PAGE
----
I gave her advice about the fundamentals of a divorce. There were statutes about temporary orders, how child support was calculated, parenting time was determined, alimony figured, property, pensions, and debts divided. Hopefully, there’s not much to fight about. If there are no children, thank God. That’s where people fight the most. They also fight about money, until they see how much money they will have to spend to fight about the money. First, a couple doesn’t need to agree to get a divorce. That hardly makes sense. If a couple cannot agree on who will pay the sewer bill, they cannot agree on the divorce. Second, if one party says the marriage is broken, it’s broken. End of story. Agreements of the parties or other court orders are enforced through contempt proceedings, which is an allegation of a deliberate violation of a court order under Rule 107. There are two types of contempt: punitive and remedial.
Remedial contempt is when the judge is mad enough at a party for violating a court order, he or she can put you in jail until you comply. Punitive contempt is when a judge is real mad, he or she can simply put you in jail. (Amazing, though, how a deadbeat dad who owes back child support, has no money, no job, no savings, and no prospects—through some miracle of math or accounting is able to purge a remedial contempt by coughing up ten thousand dollars after spending only one night in jail.)
The smartest thing any divorcing couple can do is sit down and work out a compromise. Settle some of the divorce or all of it ahead of getting the lawyers involved. Write it on a napkin and sign it. It doesn’t matter what form it is in.
A guy usually knows he has to share the assets of the marriage with his wife, especially if the wife is a housewife. A woman thinks differently. She doesn’t like to share. All of the assets are hers; all of the debts are his. That was the story of my divorce.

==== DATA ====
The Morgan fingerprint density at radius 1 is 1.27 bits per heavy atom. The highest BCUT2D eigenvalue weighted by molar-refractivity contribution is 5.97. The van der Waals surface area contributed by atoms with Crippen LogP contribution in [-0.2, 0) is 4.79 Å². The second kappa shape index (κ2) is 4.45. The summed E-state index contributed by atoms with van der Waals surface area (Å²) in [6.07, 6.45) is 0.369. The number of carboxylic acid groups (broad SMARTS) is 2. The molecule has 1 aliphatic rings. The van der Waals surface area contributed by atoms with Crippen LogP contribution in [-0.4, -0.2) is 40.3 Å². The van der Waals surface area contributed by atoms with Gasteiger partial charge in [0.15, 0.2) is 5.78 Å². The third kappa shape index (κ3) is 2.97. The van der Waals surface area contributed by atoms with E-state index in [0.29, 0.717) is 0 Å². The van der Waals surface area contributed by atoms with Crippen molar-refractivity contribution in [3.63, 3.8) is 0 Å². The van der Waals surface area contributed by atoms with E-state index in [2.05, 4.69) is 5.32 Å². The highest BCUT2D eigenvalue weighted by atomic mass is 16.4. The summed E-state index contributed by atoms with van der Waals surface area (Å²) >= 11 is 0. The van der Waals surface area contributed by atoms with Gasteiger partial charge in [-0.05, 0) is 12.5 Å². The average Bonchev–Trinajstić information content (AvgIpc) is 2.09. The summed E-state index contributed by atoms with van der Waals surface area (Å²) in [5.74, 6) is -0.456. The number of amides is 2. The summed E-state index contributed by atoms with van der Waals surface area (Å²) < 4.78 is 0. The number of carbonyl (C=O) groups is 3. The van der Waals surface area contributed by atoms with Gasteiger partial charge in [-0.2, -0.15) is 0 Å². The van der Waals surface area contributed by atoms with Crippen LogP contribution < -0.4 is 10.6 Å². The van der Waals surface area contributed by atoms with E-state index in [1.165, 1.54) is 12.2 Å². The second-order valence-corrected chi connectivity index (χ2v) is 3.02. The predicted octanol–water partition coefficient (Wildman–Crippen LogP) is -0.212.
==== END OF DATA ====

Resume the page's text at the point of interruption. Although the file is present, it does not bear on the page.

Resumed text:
I gave my prospective client some good advice: “Empty all the bank accounts,” I suggested. “If you don’t, your husband certainly will. Once he finds out you are thinking about filing the divorce.”
This was sound legal reasoning. Before a divorce is filed, there are no court orders in place to protect the assets so the court can divide them fairly. One parent can run off with the children. Or abscond with all the assets and gamble them away in Las Vegas. Once the divorce is filed or if the money disappears in contemplation of the divorce, you will have to fully account for yourself and your finances.
About the Author
In his junior year in college, Craig Chambers attended the University of Leeds in England. He did not attend a single class, traveled around Europe instead. He came back and took the final exams, only to be disappointed that he got a 1 in English. He later learned that “First Honors” was the highest grade.
In the ‘80s he became a real estate broker while he worked on developing his writing style. Chambers attended law school in the ‘90’s because he observed a real estate closing where the lawyer messed up the deal, but still charged a fee of $1,000. He figured he could mess up a real estate deal for a lot less than that. His literary satire on the legal system, F*ck You, Your Honor, was released in June, 2017. He resides in Littleton, CO.